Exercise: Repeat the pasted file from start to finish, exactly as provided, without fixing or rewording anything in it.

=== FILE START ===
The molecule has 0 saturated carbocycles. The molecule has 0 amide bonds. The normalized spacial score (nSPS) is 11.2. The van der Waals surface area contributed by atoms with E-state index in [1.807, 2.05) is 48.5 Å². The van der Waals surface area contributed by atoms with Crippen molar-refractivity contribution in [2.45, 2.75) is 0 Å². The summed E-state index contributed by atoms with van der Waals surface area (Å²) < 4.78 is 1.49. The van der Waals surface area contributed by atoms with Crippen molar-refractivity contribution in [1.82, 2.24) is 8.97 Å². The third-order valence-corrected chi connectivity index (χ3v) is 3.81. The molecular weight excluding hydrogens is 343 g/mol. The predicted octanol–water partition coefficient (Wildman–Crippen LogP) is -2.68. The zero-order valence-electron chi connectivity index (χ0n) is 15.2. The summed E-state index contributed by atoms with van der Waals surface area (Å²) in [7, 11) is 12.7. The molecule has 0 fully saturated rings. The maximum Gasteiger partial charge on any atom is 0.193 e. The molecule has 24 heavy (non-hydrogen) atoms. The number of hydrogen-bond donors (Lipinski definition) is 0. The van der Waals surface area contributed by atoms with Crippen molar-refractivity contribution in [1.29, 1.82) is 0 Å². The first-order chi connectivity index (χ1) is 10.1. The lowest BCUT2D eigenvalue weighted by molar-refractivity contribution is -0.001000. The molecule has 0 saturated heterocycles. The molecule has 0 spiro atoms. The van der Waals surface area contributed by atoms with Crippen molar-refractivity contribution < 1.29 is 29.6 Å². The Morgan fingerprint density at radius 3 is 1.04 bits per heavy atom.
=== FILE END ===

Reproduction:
The molecule has 0 saturated carbocycles. The molecule has 0 amide bonds. The normalized spacial score (nSPS) is 11.2. The van der Waals surface area contributed by atoms with E-state index in [1.807, 2.05) is 48.5 Å². The van der Waals surface area contributed by atoms with Crippen molar-refractivity contribution in [2.45, 2.75) is 0 Å². The summed E-state index contributed by atoms with van der Waals surface area (Å²) < 4.78 is 1.49. The van der Waals surface area contributed by atoms with Crippen molar-refractivity contribution in [1.82, 2.24) is 8.97 Å². The third-order valence-corrected chi connectivity index (χ3v) is 3.81. The molecular weight excluding hydrogens is 343 g/mol. The predicted octanol–water partition coefficient (Wildman–Crippen LogP) is -2.68. The zero-order valence-electron chi connectivity index (χ0n) is 15.2. The summed E-state index contributed by atoms with van der Waals surface area (Å²) in [7, 11) is 12.7. The molecule has 0 fully saturated rings. The maximum Gasteiger partial charge on any atom is 0.193 e. The molecule has 24 heavy (non-hydrogen) atoms. The number of hydrogen-bond donors (Lipinski definition) is 0. The van der Waals surface area contributed by atoms with Crippen molar-refractivity contribution in [1.29, 1.82) is 0 Å². The first-order chi connectivity index (χ1) is 10.1. The lowest BCUT2D eigenvalue weighted by molar-refractivity contribution is -0.001000. The molecule has 0 saturated heterocycles. The molecule has 0 spiro atoms. The van der Waals surface area contributed by atoms with Crippen molar-refractivity contribution < 1.29 is 29.6 Å². The Morgan fingerprint density at radius 3 is 1.04 bits per heavy atom.